Copenhagen's Dance of Death, Part 5

Death with scythe

FlowerThus speaks Death now to the pope.

Mr Pope follow me at once
you hold the highest place on earth
A Vicarius Christi you highest prelate(1)

You must dance in front, according to your rank
Avarice and false doctrine
have made you (for God) very un-pious.
Prebends(2) that were made for the poor priests
these have now come to your tables
A head for Christ's sheep and people
should you have been - and a good interpreter.
You have abused all this
and desecrated everything completely.
Where do you find it written
that you should have lived like this?
Marriage - that God himself commanded -
have you prohibited under the pains of Hell(3)
Therefore many people have committed adultery
and sins that are worse that any man thinks.(4)
Could it be that you are guilty of the same vice?
With your prohibitions that you bid so firmly(5)
you're ordering several days of Lent
and other equally useless pursuits.
This you have invented yourself
and violated many people with it.
St. Paul and several Apostles
they don't teach us such in the scripture.

Death with scythe Death speaks to the pope Click the little pictures to see the original pages.

If you want to see the original page, click on the little picture to the left. If you want to read the page in the original medieval Danish, select the Danish section by clicking the red-and-white flag at the top right corner of this page.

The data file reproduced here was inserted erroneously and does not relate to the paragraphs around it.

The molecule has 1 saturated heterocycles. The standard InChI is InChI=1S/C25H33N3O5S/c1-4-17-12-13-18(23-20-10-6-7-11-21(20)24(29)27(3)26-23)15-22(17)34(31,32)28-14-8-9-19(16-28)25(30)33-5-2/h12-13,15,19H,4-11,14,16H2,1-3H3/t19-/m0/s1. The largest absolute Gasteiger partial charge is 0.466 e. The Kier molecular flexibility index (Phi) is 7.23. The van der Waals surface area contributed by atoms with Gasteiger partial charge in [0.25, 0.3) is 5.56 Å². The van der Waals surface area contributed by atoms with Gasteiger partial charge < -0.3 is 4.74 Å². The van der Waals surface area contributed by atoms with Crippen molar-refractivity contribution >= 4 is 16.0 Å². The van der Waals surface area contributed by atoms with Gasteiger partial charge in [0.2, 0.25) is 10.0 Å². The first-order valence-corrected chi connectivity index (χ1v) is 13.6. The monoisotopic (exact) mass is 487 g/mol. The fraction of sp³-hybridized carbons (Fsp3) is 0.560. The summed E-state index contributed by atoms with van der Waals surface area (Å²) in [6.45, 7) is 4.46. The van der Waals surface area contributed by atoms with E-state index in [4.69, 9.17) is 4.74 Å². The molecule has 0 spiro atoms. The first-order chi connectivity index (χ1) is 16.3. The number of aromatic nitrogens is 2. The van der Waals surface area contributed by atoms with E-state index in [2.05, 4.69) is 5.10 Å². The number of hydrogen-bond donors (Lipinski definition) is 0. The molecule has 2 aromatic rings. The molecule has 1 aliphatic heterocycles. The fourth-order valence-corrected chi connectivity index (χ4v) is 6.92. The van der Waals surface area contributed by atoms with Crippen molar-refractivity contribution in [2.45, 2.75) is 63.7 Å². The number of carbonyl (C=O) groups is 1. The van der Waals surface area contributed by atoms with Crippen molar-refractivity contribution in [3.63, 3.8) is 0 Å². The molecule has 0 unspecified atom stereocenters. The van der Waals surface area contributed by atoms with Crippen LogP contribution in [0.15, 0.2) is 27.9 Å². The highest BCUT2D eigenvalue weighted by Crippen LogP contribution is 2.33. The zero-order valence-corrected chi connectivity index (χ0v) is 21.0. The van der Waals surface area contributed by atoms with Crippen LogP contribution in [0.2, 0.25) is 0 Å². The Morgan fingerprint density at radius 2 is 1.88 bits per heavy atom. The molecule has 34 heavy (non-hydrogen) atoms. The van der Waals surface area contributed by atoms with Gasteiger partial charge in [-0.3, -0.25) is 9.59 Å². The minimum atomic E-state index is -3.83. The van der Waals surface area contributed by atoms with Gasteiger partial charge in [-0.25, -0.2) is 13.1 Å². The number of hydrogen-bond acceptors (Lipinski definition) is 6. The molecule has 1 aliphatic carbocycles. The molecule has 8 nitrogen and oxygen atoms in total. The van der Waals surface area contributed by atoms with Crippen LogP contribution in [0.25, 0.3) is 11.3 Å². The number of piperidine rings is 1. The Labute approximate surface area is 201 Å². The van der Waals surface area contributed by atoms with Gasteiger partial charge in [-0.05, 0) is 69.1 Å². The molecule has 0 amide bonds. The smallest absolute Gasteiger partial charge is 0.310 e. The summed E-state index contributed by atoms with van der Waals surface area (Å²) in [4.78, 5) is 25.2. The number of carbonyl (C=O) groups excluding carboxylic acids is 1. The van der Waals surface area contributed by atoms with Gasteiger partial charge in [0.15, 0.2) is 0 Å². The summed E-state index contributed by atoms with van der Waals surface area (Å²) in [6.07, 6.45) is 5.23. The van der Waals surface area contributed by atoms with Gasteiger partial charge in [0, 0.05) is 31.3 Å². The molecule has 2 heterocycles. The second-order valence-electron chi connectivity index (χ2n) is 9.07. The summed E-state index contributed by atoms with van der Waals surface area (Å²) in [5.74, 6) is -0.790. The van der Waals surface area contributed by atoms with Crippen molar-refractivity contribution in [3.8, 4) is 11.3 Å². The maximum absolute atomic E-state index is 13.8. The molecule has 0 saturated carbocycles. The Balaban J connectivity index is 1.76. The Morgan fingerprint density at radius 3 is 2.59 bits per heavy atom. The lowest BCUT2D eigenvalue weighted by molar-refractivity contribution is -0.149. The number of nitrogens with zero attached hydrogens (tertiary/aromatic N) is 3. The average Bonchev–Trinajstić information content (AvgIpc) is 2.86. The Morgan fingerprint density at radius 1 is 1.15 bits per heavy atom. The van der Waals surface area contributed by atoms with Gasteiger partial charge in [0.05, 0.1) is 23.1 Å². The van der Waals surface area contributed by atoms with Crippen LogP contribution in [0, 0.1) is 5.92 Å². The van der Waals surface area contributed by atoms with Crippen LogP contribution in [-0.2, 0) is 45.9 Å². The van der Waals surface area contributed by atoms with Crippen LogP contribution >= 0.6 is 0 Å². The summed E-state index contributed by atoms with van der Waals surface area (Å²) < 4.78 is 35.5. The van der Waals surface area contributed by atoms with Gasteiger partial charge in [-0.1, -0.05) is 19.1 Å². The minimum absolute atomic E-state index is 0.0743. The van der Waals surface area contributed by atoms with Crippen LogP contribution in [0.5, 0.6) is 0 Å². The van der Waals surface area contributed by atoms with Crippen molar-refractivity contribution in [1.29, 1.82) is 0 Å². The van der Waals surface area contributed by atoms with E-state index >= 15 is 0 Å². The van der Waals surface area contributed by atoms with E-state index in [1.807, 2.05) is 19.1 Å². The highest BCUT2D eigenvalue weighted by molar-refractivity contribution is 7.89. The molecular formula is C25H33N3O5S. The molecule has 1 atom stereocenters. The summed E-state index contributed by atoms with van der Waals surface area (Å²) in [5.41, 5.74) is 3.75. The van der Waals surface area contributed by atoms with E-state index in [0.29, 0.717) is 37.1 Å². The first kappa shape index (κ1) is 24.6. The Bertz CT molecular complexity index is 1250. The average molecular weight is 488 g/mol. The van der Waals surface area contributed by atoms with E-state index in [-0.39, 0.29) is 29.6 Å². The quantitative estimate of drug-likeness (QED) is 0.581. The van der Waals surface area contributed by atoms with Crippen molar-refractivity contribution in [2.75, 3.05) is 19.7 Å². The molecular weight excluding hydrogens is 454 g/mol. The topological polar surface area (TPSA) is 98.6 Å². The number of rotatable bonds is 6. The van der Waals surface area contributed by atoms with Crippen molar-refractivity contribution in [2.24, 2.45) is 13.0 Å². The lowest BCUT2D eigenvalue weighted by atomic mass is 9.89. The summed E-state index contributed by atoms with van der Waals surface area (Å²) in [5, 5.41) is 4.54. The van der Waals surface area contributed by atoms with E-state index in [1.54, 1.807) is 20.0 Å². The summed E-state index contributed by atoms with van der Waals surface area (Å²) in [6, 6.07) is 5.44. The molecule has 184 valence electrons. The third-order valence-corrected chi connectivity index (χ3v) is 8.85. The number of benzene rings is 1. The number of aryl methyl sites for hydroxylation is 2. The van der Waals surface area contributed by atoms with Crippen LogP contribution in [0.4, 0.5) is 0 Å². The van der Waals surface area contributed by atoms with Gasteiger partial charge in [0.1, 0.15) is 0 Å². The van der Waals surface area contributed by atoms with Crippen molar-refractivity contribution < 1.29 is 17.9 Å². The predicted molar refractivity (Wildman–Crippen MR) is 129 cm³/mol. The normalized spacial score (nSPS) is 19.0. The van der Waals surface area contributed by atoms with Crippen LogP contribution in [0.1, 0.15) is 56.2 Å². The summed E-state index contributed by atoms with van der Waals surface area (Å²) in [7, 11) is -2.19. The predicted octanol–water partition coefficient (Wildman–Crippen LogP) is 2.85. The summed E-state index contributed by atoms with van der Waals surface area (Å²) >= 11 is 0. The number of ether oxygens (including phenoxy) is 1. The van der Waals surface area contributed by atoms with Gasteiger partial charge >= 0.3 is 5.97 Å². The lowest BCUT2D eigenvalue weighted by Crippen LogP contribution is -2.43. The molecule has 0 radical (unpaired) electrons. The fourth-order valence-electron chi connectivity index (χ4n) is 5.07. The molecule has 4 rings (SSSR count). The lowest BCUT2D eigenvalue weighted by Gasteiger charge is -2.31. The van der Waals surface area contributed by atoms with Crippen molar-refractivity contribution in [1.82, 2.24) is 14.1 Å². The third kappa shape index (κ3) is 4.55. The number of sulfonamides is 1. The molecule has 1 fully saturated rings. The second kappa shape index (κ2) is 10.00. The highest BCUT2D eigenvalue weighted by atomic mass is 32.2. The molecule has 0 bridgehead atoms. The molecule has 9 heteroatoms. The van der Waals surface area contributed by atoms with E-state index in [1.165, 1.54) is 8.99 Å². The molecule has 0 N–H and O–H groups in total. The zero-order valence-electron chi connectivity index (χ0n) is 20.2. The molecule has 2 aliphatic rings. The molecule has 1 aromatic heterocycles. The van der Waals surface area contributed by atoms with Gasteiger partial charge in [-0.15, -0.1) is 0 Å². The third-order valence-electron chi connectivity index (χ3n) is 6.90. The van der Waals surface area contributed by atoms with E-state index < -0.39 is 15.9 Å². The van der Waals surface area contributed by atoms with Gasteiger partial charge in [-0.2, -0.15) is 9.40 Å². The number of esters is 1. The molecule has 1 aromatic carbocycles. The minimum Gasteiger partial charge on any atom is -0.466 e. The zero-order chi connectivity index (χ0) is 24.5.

Footnotes: (1) (2) (3) (4) (5)

Vicarius Christi . . .: Christ's substitute.
Prelate . . .: Clergyman of high rank.
Prebend . . .: A stipend allotted from the revenues of a cathedral or a collegiate church to a canon or a member of the chapter (thank you, Mr Webster).
Naturally, the pope hasn't banned marriage as such. Death must be referring to the vow of celibacy taken by Catholic priests.
sins that are worse that any man thinks . . .: Apparently the Catholic Church had their problems with pedophile priests even then.

The Catholic pope gets a double-barrelled blast, which proves that Copenhagen's Dance of Death is from 1550 - after the Reformation. Or does it? Meyer thinks it proves that the dance of death is from about 1536 since such an attack would be futile in 1550 when the Reformation was fully implemented. As Meyer points out: Even if the remaining copy might be from 1560, it doesn't follow that there may not have been older editions.

bid . . .: In Dødedantz the word is "bind". It's possible that "biuder" might be mistaken for "binder" (since U and N looks pretty much the same with "black letters") but "bind firmly" fits with the text in Marienkirche:

Dyn losent unde bindent dat was vast  
Der hoecheit werstu nu een gast
Your loosing and binding - that was firm.
The highness you will lose now.

Up to Copenhagen's Dance of Death